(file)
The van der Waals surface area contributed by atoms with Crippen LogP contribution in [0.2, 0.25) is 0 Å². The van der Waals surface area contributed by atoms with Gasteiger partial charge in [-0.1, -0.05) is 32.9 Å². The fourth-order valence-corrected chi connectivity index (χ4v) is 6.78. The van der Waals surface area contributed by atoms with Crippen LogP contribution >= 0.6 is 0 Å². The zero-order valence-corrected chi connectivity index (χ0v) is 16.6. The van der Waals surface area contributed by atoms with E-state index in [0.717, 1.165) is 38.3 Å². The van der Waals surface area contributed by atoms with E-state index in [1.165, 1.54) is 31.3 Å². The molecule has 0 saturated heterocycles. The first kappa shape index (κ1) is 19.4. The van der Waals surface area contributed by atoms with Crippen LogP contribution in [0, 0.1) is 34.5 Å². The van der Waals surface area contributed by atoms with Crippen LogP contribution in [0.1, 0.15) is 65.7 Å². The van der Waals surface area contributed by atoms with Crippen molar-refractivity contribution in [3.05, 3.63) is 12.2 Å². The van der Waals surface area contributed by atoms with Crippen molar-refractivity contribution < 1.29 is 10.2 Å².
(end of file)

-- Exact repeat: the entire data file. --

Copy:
The van der Waals surface area contributed by atoms with Crippen LogP contribution in [0.2, 0.25) is 0 Å². The van der Waals surface area contributed by atoms with Gasteiger partial charge in [-0.1, -0.05) is 32.9 Å². The fourth-order valence-corrected chi connectivity index (χ4v) is 6.78. The van der Waals surface area contributed by atoms with Crippen LogP contribution >= 0.6 is 0 Å². The zero-order valence-corrected chi connectivity index (χ0v) is 16.6. The van der Waals surface area contributed by atoms with E-state index in [0.717, 1.165) is 38.3 Å². The van der Waals surface area contributed by atoms with E-state index in [1.165, 1.54) is 31.3 Å². The molecule has 0 saturated heterocycles. The first kappa shape index (κ1) is 19.4. The van der Waals surface area contributed by atoms with Crippen LogP contribution in [0, 0.1) is 34.5 Å². The van der Waals surface area contributed by atoms with Crippen LogP contribution in [0.1, 0.15) is 65.7 Å². The van der Waals surface area contributed by atoms with Crippen molar-refractivity contribution in [3.05, 3.63) is 12.2 Å². The van der Waals surface area contributed by atoms with Crippen molar-refractivity contribution < 1.29 is 10.2 Å².